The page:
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Feb 05, 2019 13:44:07

Building tension

by @gabrielgreco PATRON | 400 words | 🐣 | 100💌

Gabriel Greco

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Total posts: 100💌
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A key ingredient in any good story is the spooled tension threading its way around the plot, dialogue, and narrative. The best of authors pull that line so tight you might find yourself feeling anxious whenever you put the book down or pick it up again.  You want to ignore it, but a part of you is hopping from one leg to the other saying, "Oh gawd, I can see the train crash coming, but I can't look away." And, as the tension mounts, you find that, in spite of yourself, your eyes have now developed a tendency to skip ahead half a sentence or two with increasing frequency. 

It's a predictable arch in many ways, although it's only after writing a couple of my own dingy little stories I'm starting to get it. 

How does it work?

One. You have to understand there is a conflict somewhere. And that this conflict will yield a climax. By conflict I don't mean the celebrated battle between good and evil in its never-ending embodiment - though this does qualify, of course. A conflict could be the moral dilemma between betrayal and loyalty, the power of will versus impulsiveness, or, the car stuck in the middle of a railway crossing. 

Two. The tone must be set early on. Early enough that even if the reader is not told, explicitly, he can understand it's there. In this New Yorker article by Joan Didion, she discusses Hemingway's mastery of tension and the way he employs it through the omission of certain words. How, by simply omitting 'the' from a sentence, he changes the paragraph's pacing and the reader understands the subtle foreshadowing of things to come. She says, it 'casts a chill' and indeed, that's exactly what you feel. And chills, when we are warm and comfortable, with a book in our hands, tell us a lot more than words can.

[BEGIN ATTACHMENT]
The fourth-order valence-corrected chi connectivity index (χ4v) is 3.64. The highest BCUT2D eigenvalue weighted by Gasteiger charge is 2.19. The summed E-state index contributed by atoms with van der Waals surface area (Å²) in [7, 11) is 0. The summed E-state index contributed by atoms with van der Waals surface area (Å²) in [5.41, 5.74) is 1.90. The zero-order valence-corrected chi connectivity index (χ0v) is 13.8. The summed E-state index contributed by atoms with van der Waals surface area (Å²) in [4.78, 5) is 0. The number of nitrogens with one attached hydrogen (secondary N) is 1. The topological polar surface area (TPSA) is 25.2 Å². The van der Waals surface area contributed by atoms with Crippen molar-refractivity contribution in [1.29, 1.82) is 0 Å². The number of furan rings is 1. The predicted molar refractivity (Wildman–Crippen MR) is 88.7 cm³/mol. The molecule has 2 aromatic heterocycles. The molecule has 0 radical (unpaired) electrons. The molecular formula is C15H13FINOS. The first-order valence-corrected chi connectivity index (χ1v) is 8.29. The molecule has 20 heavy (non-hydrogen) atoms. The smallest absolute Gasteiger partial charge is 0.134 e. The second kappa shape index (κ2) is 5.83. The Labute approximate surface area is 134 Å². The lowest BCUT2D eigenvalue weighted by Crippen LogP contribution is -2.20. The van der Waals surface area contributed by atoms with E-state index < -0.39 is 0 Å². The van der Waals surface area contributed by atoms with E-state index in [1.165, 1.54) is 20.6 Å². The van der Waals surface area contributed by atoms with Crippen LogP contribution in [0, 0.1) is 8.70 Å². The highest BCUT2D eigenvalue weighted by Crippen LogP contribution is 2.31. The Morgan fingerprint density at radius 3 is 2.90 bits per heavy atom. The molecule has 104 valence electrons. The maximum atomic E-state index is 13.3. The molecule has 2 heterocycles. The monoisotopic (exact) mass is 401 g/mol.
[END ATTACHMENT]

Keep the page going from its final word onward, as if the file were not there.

Three. The narrative must move in such a way as to reinforce the impossible-to-avoid-climax as we approach it. We are no longer omitting words to 'cast a chill' we are now alluding to the obvious and inevitable confrontation. Maybe we are spelling it out while omitting the key details a reader is sure to wonder about. It's not just technique, it's an art. It's the difference between good and great. And you want to be great, don't you?
I do.

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    @gabrielgreco This was good. I think the 200wad platform has been really helpful in all sorts of ways, keeping that tension from one 200-some word entry to the next being one of them. (Also: pacing.) I'm also enjoying, in my own 200wad fiction writing, figuring it out as I go along in one 200 (sometimes 400) word chunk at a time. I'm experiencing the same tension, spread out over days. (Also: attainable, given my hectic schedule.) I wonder if any audience is also experiencing it, or have I lost them already? Does it read differently now as a serial than it might once it's done and is just a short story consumable in one sitting? Probably, and it won't have as much of that tension in the latter form.

    Daniel Miller avatar Daniel Miller | Feb 05, 2019 21:09:34
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      @danielmiller Good question. I tend to think it's easier to get into it when you have it all in front of you, but at the same time think of how stories used to be serialized in magazines. I suppose the difference now is there is so much content thrown at us it's not like we're spending our spare time pining for the next installment.

      Gabriel Greco avatar Gabriel Greco | Feb 06, 2019 21:51:37
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    @gabrielgreco -- YES YES - Great is what I am going for.. :)
    Nicely written... Keep giving me this awesome tips and I may just drop everything else and start on fiction. I find that the hardest and yet to start on the challenge my brother gave me to write one.

    Keni avatar Keni | Feb 05, 2019 10:00:50
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      @keni Here's the best part, you don't have to drop everything, just start on it already :)

      Gabriel Greco avatar Gabriel Greco | Feb 06, 2019 21:52:06
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      @gabrielgreco - Hmmm... I like the sound of abandon everything for writing. Become the starving artist.. There is a romantic sound to it all. It will make for a very interesting memoir :) And you get the credits.

      Keni avatar Keni | Feb 06, 2019 21:49:04
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